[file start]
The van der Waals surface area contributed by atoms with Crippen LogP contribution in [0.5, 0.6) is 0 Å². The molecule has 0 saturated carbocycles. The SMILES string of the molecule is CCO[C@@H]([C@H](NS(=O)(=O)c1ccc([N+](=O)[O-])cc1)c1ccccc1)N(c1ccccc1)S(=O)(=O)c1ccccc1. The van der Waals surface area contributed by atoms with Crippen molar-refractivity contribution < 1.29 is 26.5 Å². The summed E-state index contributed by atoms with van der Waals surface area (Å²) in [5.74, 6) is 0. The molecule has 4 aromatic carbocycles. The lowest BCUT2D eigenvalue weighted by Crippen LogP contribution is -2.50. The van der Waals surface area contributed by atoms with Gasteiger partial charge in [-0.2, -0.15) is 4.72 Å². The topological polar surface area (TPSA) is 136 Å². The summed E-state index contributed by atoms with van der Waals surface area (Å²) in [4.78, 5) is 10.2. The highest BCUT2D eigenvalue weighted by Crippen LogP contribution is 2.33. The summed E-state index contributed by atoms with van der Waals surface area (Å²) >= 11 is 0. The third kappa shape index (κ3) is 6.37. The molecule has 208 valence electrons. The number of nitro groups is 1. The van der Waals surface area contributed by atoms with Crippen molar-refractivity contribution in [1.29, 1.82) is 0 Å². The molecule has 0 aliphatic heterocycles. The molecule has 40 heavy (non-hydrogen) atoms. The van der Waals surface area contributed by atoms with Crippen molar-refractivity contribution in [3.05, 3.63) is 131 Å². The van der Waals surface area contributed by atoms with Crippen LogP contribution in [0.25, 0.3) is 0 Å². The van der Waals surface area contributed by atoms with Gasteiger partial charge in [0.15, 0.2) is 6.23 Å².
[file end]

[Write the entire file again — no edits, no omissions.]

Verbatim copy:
The van der Waals surface area contributed by atoms with Crippen LogP contribution in [0.5, 0.6) is 0 Å². The molecule has 0 saturated carbocycles. The SMILES string of the molecule is CCO[C@@H]([C@H](NS(=O)(=O)c1ccc([N+](=O)[O-])cc1)c1ccccc1)N(c1ccccc1)S(=O)(=O)c1ccccc1. The van der Waals surface area contributed by atoms with Crippen molar-refractivity contribution < 1.29 is 26.5 Å². The summed E-state index contributed by atoms with van der Waals surface area (Å²) in [5.74, 6) is 0. The molecule has 4 aromatic carbocycles. The lowest BCUT2D eigenvalue weighted by Crippen LogP contribution is -2.50. The van der Waals surface area contributed by atoms with Gasteiger partial charge in [-0.2, -0.15) is 4.72 Å². The topological polar surface area (TPSA) is 136 Å². The summed E-state index contributed by atoms with van der Waals surface area (Å²) in [4.78, 5) is 10.2. The highest BCUT2D eigenvalue weighted by Crippen LogP contribution is 2.33. The summed E-state index contributed by atoms with van der Waals surface area (Å²) >= 11 is 0. The third kappa shape index (κ3) is 6.37. The molecule has 208 valence electrons. The number of nitro groups is 1. The van der Waals surface area contributed by atoms with Crippen molar-refractivity contribution in [1.29, 1.82) is 0 Å². The molecule has 0 aliphatic heterocycles. The molecule has 40 heavy (non-hydrogen) atoms. The van der Waals surface area contributed by atoms with Crippen molar-refractivity contribution in [3.05, 3.63) is 131 Å². The van der Waals surface area contributed by atoms with Crippen LogP contribution in [0.25, 0.3) is 0 Å². The van der Waals surface area contributed by atoms with Gasteiger partial charge in [0.15, 0.2) is 6.23 Å².